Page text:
Investigative Journalism : How Four Corners researches stories 2

Four Corners celebrates 50 years of investigative journalism

What makes investigative journalism different from ordinary reporting? Daily reporters are deluged with transitory events which often obscure the larger issues; the gaffes, media releases, staged photo opportunities and the hot house intrigues of parliamentary politics. Pressed by deadlines, and hemmed by the size of the news hole, daily journalists often have  to ignore the stories behind the news.  Investigative journalists can go much further. If journalism is non fiction writing (news) embedded with identifiable sources, Investigative Journalism can involve finding important news someone does not want the public to know.

Peter Cronau is senior producer at Australia’s leading investigative journalism television program, Four Corners, and has worked as a producer and a researcher there for eleven years. Four Corners produces complex forty five minute reports, the product of detailed research which could take up to six months to complete. Usually Four Corners worked on a six week cycle for stories. “Two weeks of research, two weeks of filming and two weeks of production,” Cronau said. “Forty five minutes is a long time on television,” he said. “It just chews up material”.

You will have a mountain of information. You will have twenty folders spread across your desk, with topics and organisations listed on them with names of people you have talked to. You will have a contact list seven or eight pages long with twenty names and numbers of people on each page. You will have quite a bit of information. But the brief you will prepare really only needs to be a couple of pages. In fact, its often called a one pager.

The research brief would  then be subjected a “rigorous and robust” discussion involving the Executive Producer, the reporter and other staff.

Its picked to pieces. You have a chance to present your case verbally. You run through the type of characters, case studies and sequences. You have to prove why the story is important. You might be able to show you know something that no-one else knows. the story is debated. Suggestions are made. Some times stories are knocked over on the spot.

Peter Cronau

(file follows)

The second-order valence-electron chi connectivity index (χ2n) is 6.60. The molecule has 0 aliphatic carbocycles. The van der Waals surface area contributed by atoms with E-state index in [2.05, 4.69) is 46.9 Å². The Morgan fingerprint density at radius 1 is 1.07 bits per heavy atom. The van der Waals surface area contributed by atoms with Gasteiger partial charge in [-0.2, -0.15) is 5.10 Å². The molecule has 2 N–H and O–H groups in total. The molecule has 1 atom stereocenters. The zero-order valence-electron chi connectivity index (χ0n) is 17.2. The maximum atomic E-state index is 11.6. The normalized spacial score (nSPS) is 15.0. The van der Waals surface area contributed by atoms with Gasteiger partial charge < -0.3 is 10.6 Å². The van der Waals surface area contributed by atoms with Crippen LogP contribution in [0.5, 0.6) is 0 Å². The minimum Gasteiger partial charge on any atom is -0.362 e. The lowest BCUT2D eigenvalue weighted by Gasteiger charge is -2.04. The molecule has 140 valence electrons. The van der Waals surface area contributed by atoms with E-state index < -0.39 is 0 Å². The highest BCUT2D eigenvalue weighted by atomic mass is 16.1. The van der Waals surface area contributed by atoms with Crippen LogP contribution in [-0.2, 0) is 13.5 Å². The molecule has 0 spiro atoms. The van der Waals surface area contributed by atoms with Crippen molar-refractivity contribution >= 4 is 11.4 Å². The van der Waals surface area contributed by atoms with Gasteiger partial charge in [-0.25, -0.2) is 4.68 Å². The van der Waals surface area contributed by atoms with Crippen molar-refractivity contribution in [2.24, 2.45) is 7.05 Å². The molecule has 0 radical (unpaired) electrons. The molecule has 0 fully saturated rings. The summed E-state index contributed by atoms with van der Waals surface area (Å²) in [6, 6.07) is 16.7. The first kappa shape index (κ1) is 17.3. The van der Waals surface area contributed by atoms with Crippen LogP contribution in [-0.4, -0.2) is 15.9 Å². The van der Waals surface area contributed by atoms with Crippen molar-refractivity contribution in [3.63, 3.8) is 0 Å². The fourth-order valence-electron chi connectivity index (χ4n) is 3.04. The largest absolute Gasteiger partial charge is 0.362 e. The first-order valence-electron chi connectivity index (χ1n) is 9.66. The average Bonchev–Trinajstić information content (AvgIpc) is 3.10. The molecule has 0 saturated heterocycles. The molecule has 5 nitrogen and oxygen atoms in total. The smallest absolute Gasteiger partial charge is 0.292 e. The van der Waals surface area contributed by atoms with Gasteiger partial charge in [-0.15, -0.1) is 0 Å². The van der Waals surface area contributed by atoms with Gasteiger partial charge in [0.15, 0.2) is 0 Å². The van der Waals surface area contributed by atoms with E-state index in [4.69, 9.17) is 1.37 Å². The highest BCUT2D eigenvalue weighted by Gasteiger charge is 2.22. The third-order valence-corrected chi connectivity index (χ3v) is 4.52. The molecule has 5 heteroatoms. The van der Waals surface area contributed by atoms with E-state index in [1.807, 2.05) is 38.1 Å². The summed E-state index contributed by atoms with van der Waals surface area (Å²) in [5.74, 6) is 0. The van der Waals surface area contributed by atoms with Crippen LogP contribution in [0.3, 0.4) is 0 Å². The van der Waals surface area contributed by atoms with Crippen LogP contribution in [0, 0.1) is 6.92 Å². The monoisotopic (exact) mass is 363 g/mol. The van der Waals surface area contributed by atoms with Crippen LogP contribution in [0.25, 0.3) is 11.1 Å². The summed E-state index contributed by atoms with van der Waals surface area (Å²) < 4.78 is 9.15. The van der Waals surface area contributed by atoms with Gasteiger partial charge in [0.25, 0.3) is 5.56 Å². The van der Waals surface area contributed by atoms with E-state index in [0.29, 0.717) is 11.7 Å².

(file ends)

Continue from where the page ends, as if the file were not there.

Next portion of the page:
The visual component of the story was critical.

If you can come up with [visual] sequences that make a story live, that can really help you. You can have a terrific story but with little action to film, you are going to be struggling to get it across.

There had to be an “efficient” shooting schedule created.

You only have a limited time and budget when you are out there so you have to make sure that you are interviewing people who are going to be in the program. You are not just doing interviews because someone has something to say. You need to be interviewing someone who will have a part in the story when you have finished it. I don’t leave until I have a shooting script.

The shooting script was “an idealised version” of what the story might be. Such a script also showed holes that there might be in the story which would need to be filled by further research and interviews.

You might think you have the story in your head, but by going through this tough discipline you can end up with a solid piece of structure which you can show the boss discuss with the reporter or anybody else and eventually come up with a better version, before you even head out. You never leave for a place unless you have the story nailed into your brain. If you head out unsure of what the story is,  you end up with a mess.

Cronau’s final tip for would be investigative journalists though is to be always curious, always inquisitive :

Never leave any stone unturned. You will find connections you never imagined existed.

Steps to be taken to create a research brief include :

  • Read broadly relevant local and overseas press reports
  • Create Google alerts
  • Do a data base search for specific clippings
  • Compile a list of contacts from the “dozens” of sources quoted
  • Contact local journalists for insights
  • Consult appropriate academics or experts
  • Conduct relevant Freedom of Information searches
  • Look for any relevant court case transcripts
  • Pre-interview possible candidates for later “on the record” interviews


  1. Definitely a “go-to” post. I will certainly be coming back to this entry in the future. Some valuable tips and insights. Cheers.

  2. Pingback: eJournalist : Volume Eleven, Number Two « Online Journalism

Leave a Reply

Fill in your details below or click an icon to log in: Logo

You are commenting using your account. Log Out / Change )

Twitter picture

You are commenting using your Twitter account. Log Out / Change )

Facebook photo

You are commenting using your Facebook account. Log Out / Change )

Google+ photo

You are commenting using your Google+ account. Log Out / Change )

Connecting to %s